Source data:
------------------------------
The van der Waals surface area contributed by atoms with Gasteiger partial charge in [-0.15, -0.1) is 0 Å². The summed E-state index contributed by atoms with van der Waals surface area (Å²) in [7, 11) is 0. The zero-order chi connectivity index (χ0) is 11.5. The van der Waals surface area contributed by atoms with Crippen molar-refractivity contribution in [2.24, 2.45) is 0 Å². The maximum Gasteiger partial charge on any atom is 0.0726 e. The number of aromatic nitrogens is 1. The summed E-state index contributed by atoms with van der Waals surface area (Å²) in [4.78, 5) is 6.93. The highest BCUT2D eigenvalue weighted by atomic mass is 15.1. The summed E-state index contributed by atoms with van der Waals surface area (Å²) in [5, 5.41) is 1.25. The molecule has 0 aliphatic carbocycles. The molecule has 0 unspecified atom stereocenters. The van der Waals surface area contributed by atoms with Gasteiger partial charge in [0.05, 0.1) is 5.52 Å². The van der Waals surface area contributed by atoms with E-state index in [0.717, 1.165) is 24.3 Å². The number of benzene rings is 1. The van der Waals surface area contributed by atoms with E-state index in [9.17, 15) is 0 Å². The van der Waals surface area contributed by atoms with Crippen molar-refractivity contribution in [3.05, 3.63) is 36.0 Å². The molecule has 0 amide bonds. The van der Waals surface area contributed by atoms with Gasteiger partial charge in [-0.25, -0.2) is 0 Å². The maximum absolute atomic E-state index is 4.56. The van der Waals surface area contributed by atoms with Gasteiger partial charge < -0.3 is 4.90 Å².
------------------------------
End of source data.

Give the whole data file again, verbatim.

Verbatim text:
The van der Waals surface area contributed by atoms with Gasteiger partial charge in [-0.15, -0.1) is 0 Å². The summed E-state index contributed by atoms with van der Waals surface area (Å²) in [7, 11) is 0. The zero-order chi connectivity index (χ0) is 11.5. The van der Waals surface area contributed by atoms with Crippen molar-refractivity contribution in [2.24, 2.45) is 0 Å². The maximum Gasteiger partial charge on any atom is 0.0726 e. The number of aromatic nitrogens is 1. The summed E-state index contributed by atoms with van der Waals surface area (Å²) in [4.78, 5) is 6.93. The highest BCUT2D eigenvalue weighted by atomic mass is 15.1. The summed E-state index contributed by atoms with van der Waals surface area (Å²) in [5, 5.41) is 1.25. The molecule has 0 aliphatic carbocycles. The molecule has 0 unspecified atom stereocenters. The van der Waals surface area contributed by atoms with Gasteiger partial charge in [0.05, 0.1) is 5.52 Å². The van der Waals surface area contributed by atoms with E-state index in [0.717, 1.165) is 24.3 Å². The number of benzene rings is 1. The van der Waals surface area contributed by atoms with E-state index in [9.17, 15) is 0 Å². The van der Waals surface area contributed by atoms with Crippen molar-refractivity contribution in [3.05, 3.63) is 36.0 Å². The molecule has 0 amide bonds. The van der Waals surface area contributed by atoms with Gasteiger partial charge in [-0.25, -0.2) is 0 Å². The maximum absolute atomic E-state index is 4.56. The van der Waals surface area contributed by atoms with Gasteiger partial charge < -0.3 is 4.90 Å².